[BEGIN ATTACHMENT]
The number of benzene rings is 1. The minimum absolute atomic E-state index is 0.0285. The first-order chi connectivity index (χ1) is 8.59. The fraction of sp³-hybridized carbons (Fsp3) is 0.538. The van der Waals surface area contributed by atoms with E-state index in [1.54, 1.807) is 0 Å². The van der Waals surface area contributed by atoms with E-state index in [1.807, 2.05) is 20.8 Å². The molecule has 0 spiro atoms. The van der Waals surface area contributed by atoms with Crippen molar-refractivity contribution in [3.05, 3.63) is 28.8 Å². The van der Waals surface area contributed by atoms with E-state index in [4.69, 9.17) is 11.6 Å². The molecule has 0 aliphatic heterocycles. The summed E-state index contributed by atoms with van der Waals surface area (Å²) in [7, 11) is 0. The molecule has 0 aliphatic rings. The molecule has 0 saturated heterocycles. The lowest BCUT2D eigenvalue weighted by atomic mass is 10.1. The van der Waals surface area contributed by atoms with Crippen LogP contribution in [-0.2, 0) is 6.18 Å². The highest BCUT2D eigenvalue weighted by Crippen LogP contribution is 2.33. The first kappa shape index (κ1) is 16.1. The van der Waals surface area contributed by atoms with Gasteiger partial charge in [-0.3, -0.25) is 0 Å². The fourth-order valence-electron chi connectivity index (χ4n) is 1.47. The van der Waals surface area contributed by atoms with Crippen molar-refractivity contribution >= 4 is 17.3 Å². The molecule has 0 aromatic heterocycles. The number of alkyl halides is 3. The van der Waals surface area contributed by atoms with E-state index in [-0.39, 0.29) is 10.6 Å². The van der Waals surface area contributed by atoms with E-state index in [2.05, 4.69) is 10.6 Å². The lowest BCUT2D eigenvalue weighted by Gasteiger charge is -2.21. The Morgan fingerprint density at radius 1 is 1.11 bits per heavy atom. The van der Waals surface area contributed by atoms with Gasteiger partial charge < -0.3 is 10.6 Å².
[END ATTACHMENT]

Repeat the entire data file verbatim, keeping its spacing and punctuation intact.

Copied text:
The number of benzene rings is 1. The minimum absolute atomic E-state index is 0.0285. The first-order chi connectivity index (χ1) is 8.59. The fraction of sp³-hybridized carbons (Fsp3) is 0.538. The van der Waals surface area contributed by atoms with E-state index in [1.54, 1.807) is 0 Å². The van der Waals surface area contributed by atoms with E-state index in [1.807, 2.05) is 20.8 Å². The molecule has 0 spiro atoms. The van der Waals surface area contributed by atoms with Crippen molar-refractivity contribution in [3.05, 3.63) is 28.8 Å². The van der Waals surface area contributed by atoms with E-state index in [4.69, 9.17) is 11.6 Å². The molecule has 0 aliphatic heterocycles. The summed E-state index contributed by atoms with van der Waals surface area (Å²) in [7, 11) is 0. The molecule has 0 aliphatic rings. The molecule has 0 saturated heterocycles. The lowest BCUT2D eigenvalue weighted by atomic mass is 10.1. The van der Waals surface area contributed by atoms with Crippen LogP contribution in [-0.2, 0) is 6.18 Å². The highest BCUT2D eigenvalue weighted by Crippen LogP contribution is 2.33. The first kappa shape index (κ1) is 16.1. The van der Waals surface area contributed by atoms with Gasteiger partial charge in [-0.3, -0.25) is 0 Å². The fourth-order valence-electron chi connectivity index (χ4n) is 1.47. The van der Waals surface area contributed by atoms with Crippen molar-refractivity contribution >= 4 is 17.3 Å². The molecule has 0 aromatic heterocycles. The number of alkyl halides is 3. The van der Waals surface area contributed by atoms with E-state index in [-0.39, 0.29) is 10.6 Å². The van der Waals surface area contributed by atoms with E-state index in [2.05, 4.69) is 10.6 Å². The lowest BCUT2D eigenvalue weighted by Gasteiger charge is -2.21. The Morgan fingerprint density at radius 1 is 1.11 bits per heavy atom. The van der Waals surface area contributed by atoms with Gasteiger partial charge < -0.3 is 10.6 Å².